When it was before he received his pilot's license, then probably doctors didn't know anything about his future profession. Whom should they have warned and how?

    All pilots must undergo regular medical checks that include a cursory psychological evaluation, according to Dr. Hans-Werner Teichmueller, the agency’s head. But such tests rely on patients being honest with their doctors, and even a seriously mentally unstable person would have been able to put a “mask” on for the investigation, he said.

    The key point is that without cooperation of the pilot, medical evaluations will find anything but the most extreme cases. Is there any incentive for the pilot to cooperate? His career will fail and then...? To me, it looks like pilots have every reason to hide mental illness from their employer. How can we win over pilots to cooperate?

    Posted in: German co-pilot was once treated for suicidal tendencies

  • -2

    gonemad

    In other words, US auto makers want to sell polluting and dangerous cars in Japan.

    While I don't agree with the "dangerous" here, the first part is right. Main concern of US makers is the progressive taxing with the strong preference of kei cars. The US is the only(?) developed country which has no progressive taxing based on engine displacement or emissions, which results on comparatively large engines developed for and sold in the US market. Although the additional tax burden over the lifetime of the vehicle is rather small compared to the price differences of different cars, cars with such large engines are almost unsellable in Japan. It shows that the psychological control effect of the taxes is more effective than the purely economical impact of the higher fuel consumption. Since the (addressable) market is obviously judged too small to justify developments specifically for the Japanese market, US makers turn instead towards complaining about alleged non-tariff barriers.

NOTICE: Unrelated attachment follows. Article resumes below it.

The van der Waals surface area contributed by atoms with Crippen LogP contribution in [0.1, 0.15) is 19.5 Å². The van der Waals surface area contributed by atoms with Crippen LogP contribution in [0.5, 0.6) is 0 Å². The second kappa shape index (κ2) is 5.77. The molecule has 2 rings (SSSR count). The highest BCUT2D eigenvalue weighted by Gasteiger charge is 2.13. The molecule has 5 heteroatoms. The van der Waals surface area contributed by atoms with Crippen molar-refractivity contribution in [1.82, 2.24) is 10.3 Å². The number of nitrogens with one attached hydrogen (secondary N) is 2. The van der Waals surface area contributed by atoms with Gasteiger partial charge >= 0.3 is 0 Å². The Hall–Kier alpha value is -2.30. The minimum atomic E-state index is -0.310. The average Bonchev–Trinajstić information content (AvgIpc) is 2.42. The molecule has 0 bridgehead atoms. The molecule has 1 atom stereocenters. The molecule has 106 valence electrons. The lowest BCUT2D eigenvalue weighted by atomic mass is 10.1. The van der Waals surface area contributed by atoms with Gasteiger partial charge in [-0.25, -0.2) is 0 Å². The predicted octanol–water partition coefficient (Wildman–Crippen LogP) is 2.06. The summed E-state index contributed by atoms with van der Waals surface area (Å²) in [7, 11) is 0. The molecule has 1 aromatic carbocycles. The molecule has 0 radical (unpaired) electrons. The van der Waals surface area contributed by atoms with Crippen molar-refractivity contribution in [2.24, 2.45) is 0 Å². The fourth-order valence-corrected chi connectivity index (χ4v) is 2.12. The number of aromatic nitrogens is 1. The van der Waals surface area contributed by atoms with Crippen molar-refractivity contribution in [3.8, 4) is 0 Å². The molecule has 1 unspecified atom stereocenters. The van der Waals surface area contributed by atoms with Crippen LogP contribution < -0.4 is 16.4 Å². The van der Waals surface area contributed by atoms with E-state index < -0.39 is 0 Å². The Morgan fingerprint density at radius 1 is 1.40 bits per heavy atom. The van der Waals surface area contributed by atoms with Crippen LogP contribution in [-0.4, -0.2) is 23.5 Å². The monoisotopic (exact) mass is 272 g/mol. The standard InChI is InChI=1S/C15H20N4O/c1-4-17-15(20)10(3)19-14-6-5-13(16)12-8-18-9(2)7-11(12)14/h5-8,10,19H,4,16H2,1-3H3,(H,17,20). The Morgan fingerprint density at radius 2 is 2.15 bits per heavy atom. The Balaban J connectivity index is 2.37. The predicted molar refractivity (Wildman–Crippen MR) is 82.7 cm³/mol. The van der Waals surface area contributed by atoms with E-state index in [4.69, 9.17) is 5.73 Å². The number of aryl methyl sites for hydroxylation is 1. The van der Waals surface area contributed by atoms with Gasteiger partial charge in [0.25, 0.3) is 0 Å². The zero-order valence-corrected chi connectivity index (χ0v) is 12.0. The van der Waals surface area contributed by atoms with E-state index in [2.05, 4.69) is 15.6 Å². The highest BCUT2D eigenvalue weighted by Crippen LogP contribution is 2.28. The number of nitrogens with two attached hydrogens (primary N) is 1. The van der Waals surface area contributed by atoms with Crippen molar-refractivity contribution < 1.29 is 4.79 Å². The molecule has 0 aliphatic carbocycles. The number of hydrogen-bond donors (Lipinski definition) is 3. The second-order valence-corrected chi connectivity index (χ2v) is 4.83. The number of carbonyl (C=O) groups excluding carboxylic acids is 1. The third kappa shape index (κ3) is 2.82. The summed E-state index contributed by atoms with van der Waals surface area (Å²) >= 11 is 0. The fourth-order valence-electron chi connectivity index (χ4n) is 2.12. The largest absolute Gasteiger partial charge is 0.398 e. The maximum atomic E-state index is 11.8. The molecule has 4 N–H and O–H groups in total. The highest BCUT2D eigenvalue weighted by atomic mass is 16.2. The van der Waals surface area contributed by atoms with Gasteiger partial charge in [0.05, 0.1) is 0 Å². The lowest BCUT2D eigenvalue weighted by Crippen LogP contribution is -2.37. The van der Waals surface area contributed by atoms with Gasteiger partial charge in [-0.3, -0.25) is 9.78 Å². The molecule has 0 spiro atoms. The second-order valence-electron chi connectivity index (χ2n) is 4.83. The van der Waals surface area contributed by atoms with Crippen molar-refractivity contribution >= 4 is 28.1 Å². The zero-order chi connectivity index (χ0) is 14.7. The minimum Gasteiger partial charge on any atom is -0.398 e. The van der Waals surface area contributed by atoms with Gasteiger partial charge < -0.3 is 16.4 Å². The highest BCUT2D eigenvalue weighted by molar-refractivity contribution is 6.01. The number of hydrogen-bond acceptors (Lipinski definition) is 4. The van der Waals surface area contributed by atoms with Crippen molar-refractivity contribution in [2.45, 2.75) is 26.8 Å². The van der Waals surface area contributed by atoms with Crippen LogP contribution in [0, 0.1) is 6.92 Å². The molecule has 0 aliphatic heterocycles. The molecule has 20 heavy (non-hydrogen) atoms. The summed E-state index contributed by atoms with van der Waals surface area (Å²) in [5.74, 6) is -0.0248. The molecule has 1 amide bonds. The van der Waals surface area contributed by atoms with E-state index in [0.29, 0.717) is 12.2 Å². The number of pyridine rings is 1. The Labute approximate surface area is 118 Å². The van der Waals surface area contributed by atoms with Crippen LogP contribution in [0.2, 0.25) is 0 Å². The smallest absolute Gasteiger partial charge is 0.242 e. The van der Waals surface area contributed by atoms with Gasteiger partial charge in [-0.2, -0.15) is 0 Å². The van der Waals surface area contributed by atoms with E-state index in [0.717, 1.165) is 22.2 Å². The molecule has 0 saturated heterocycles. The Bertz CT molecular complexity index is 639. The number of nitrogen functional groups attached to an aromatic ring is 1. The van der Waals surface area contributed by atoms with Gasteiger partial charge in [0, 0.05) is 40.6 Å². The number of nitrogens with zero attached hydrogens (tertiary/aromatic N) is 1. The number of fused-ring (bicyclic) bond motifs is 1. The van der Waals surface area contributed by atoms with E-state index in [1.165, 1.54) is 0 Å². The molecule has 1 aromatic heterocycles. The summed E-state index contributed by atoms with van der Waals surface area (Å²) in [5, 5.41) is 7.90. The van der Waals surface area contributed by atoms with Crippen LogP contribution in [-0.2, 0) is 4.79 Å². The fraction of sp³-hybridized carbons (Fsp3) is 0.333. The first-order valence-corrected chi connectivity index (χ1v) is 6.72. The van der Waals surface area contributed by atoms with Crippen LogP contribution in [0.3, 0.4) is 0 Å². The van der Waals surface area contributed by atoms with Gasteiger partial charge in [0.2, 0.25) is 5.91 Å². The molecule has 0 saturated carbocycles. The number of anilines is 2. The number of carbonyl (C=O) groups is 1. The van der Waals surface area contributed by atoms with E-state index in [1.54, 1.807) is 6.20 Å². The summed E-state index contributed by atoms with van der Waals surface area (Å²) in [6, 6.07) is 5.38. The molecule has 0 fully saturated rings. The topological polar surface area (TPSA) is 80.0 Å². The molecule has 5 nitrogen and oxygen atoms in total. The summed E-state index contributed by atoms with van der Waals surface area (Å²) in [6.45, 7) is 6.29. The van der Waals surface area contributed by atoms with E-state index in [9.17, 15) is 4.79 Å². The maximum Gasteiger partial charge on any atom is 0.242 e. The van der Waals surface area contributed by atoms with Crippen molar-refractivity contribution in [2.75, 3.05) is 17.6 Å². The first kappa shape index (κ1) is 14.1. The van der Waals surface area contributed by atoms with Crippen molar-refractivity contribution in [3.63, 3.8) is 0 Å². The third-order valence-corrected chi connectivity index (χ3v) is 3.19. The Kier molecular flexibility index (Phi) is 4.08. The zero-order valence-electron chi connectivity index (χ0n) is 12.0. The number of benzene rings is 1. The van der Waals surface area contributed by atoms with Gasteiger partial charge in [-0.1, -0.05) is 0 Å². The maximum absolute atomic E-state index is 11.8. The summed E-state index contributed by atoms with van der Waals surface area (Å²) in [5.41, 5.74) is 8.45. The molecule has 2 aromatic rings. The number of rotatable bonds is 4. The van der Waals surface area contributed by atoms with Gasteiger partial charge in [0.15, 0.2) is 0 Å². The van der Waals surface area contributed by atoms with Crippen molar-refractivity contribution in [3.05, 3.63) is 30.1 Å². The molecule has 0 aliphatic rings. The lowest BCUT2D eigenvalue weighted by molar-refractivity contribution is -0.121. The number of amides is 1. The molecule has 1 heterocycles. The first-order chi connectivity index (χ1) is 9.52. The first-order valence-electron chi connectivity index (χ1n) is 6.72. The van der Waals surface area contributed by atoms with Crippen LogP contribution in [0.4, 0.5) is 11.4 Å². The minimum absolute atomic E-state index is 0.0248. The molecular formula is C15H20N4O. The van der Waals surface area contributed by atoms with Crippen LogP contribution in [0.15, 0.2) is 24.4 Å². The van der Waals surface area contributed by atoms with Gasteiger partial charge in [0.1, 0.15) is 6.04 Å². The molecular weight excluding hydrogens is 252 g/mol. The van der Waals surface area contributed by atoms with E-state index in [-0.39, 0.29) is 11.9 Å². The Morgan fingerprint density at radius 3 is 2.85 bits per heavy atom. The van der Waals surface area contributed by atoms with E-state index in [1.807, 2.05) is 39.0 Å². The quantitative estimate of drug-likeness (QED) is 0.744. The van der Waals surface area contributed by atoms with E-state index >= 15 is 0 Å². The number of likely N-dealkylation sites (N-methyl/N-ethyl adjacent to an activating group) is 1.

Posted in: U.S., Japan have significant gaps on auto market access

  • 1

    gonemad

    Sorry, but this is only because Germany and Sweden threatened to mirror Japan's practice of individually inspecting each and every new car, and increasing the distribution costs of foreign cars.

    The individual inspection is only required (for any importer, from whatever country) when you don't have a type approval. Thus it is only relevant when you plan to import just a few cars, so mainly for small series luxury cars. The same kind of procedure exists in the US and Europe, btw.

    If you want to buy an American car in Japan, you will have to pay about 1/3 more for it than it would cost in America.

    You know that price is determined by supply and demand, not by cost.

    Ford has produced some of Europe's best selling cars, like the Cortina, Fiesta, Focus, and the ever popular Combi. All of these were available with RHD, yet, despite all being the world's top-selling cars, you will never see one in Japan.